Only a handful of universities are able to train first-class engineers
China is expected to fill the large talent shortage in its domestic computer chip industry, as the U.S. ban on sales of electronic products to smartphone maker ZTE underscores China's overreliance on imported chips, experts say.
To achieve its goal, China will need to invest heavily in research, craft more favorable policies for Chinese chipmakers and attract more high-end foreign talent, experts said.
China will also need to bolster its homegrown talent pool by strengthening education and career services for graduates, improve benefits for engineers doing basic research and support innovative and original work in electronic engineering and computer science, they said.
In 2017, there were fewer than 300,000 employees working in China's integrated circuit industry, but the country needs at least 400,000 more to reach its goal of boosting the industry's size fivefold before 2030, according to the Ministry of Industry and Information Technology.
Moreover, China has spent more than $200 billion annually importing chips since 2013 due to soaring demand and a lack of Chinese chips in the market, according to the China Semiconductor Industry Association.
The gap can be traced to limited educational resources, career prospects and poor salaries for talented young people who want to do chip-related hardware research, said Wu Zhenhua, a researcher at the Chinese Academy of Sciences' Institute of Microelectronics.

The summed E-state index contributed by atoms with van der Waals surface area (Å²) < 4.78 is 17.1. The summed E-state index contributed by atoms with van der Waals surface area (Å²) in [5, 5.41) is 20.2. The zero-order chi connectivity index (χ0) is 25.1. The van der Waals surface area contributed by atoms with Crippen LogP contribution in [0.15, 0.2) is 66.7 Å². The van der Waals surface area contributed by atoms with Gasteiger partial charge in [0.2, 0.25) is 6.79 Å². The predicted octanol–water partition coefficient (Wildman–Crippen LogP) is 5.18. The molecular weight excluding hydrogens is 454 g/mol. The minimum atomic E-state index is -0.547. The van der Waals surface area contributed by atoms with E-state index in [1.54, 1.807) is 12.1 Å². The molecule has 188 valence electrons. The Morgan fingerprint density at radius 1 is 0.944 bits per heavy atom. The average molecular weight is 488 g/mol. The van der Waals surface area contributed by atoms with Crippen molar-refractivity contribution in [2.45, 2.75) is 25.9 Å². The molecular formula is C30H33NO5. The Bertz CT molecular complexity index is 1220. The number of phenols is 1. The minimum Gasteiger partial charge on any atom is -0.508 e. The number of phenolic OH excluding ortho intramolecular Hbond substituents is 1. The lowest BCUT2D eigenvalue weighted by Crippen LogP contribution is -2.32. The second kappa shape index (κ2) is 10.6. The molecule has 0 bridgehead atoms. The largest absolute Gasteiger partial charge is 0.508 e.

"Only a handful of top universities in China can train quality microelectronics engineers, but the jobs waiting for them after graduation are often very limited and pay relatively poorly," he said.
"It is much more appealing for these top engineers to go to big internet companies and create applications and software, rather than spend five to 10 years in a small lab doing extremely difficult and expensive hardware research."
A computer chip is one of the most complex products in the world. The internal components of today's chips are measured in nanometers, or one-billionth of a meter, and making them requires deep knowledge in math, physics and chemistry.
"Manufacturing high-end electronics has always been a challenge for China," Wu said. "Japan and South Korea are world leaders in chipmaking because they have poured in staggering amounts of investment and have received extensive support from the United States for decades."
While China has better self-sufficiency in military and government computer systems, it still lacks the advanced equipment and engineering know-how to reliably make high-end, cost-efficient commercial chips, he said.
In recent years, China has improved its chipmaking capability by allocating investment, as well as creating favorable policies for businesses and attracting high-quality talent from overseas, said Liu Lifeng, a professor at Peking University's School of Electronic Engineering and Computer Science.
Last year, China's leading chipmaker Tsinghua Unigroup signed a 150 billion yuan ($23.8 billion) deal with China Development Bank and the country's national integrated circuit fund. The Finance Ministry said last month that it has introduced tax breaks for up to five years for Chinese chipmakers.
China may invest hundreds of billions of yuan in the near future to boost its semiconductor sectors, but the scale is still relatively small compared to industry giants such as Intel, which spends more than $10 billion annually on research and development, Liu said.